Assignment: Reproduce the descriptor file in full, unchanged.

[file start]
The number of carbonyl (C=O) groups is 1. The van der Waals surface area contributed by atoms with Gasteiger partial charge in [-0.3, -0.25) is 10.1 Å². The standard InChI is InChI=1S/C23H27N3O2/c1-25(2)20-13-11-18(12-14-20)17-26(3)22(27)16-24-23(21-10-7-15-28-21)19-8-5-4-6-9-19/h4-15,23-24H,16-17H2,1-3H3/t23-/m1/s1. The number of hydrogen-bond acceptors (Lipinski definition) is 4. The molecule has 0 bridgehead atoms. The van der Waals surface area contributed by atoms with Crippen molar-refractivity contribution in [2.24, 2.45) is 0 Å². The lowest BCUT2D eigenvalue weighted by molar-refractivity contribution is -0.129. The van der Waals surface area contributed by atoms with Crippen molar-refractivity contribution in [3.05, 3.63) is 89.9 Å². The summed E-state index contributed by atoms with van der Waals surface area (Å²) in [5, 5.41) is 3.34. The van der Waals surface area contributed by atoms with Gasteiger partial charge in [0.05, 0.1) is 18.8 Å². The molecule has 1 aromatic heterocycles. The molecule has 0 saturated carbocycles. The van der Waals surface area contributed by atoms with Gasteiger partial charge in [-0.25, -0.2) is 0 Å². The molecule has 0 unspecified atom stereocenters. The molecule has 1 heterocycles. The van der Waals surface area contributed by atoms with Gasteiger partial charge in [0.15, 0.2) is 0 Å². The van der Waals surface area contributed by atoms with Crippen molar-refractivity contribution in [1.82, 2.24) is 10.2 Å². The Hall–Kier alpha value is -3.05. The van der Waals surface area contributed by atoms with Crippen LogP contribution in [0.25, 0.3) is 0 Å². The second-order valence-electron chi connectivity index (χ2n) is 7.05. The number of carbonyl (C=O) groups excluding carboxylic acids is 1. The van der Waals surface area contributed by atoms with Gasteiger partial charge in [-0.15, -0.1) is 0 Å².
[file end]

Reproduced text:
The number of carbonyl (C=O) groups is 1. The van der Waals surface area contributed by atoms with Gasteiger partial charge in [-0.3, -0.25) is 10.1 Å². The standard InChI is InChI=1S/C23H27N3O2/c1-25(2)20-13-11-18(12-14-20)17-26(3)22(27)16-24-23(21-10-7-15-28-21)19-8-5-4-6-9-19/h4-15,23-24H,16-17H2,1-3H3/t23-/m1/s1. The number of hydrogen-bond acceptors (Lipinski definition) is 4. The molecule has 0 bridgehead atoms. The van der Waals surface area contributed by atoms with Crippen molar-refractivity contribution in [2.24, 2.45) is 0 Å². The lowest BCUT2D eigenvalue weighted by molar-refractivity contribution is -0.129. The van der Waals surface area contributed by atoms with Crippen molar-refractivity contribution in [3.05, 3.63) is 89.9 Å². The summed E-state index contributed by atoms with van der Waals surface area (Å²) in [5, 5.41) is 3.34. The van der Waals surface area contributed by atoms with Gasteiger partial charge in [0.05, 0.1) is 18.8 Å². The molecule has 1 aromatic heterocycles. The molecule has 0 saturated carbocycles. The van der Waals surface area contributed by atoms with Gasteiger partial charge in [-0.25, -0.2) is 0 Å². The molecule has 0 unspecified atom stereocenters. The molecule has 1 heterocycles. The van der Waals surface area contributed by atoms with Gasteiger partial charge in [0.15, 0.2) is 0 Å². The van der Waals surface area contributed by atoms with Crippen molar-refractivity contribution in [1.82, 2.24) is 10.2 Å². The Hall–Kier alpha value is -3.05. The van der Waals surface area contributed by atoms with Crippen LogP contribution in [0.25, 0.3) is 0 Å². The second-order valence-electron chi connectivity index (χ2n) is 7.05. The number of carbonyl (C=O) groups excluding carboxylic acids is 1. The van der Waals surface area contributed by atoms with Gasteiger partial charge in [-0.15, -0.1) is 0 Å².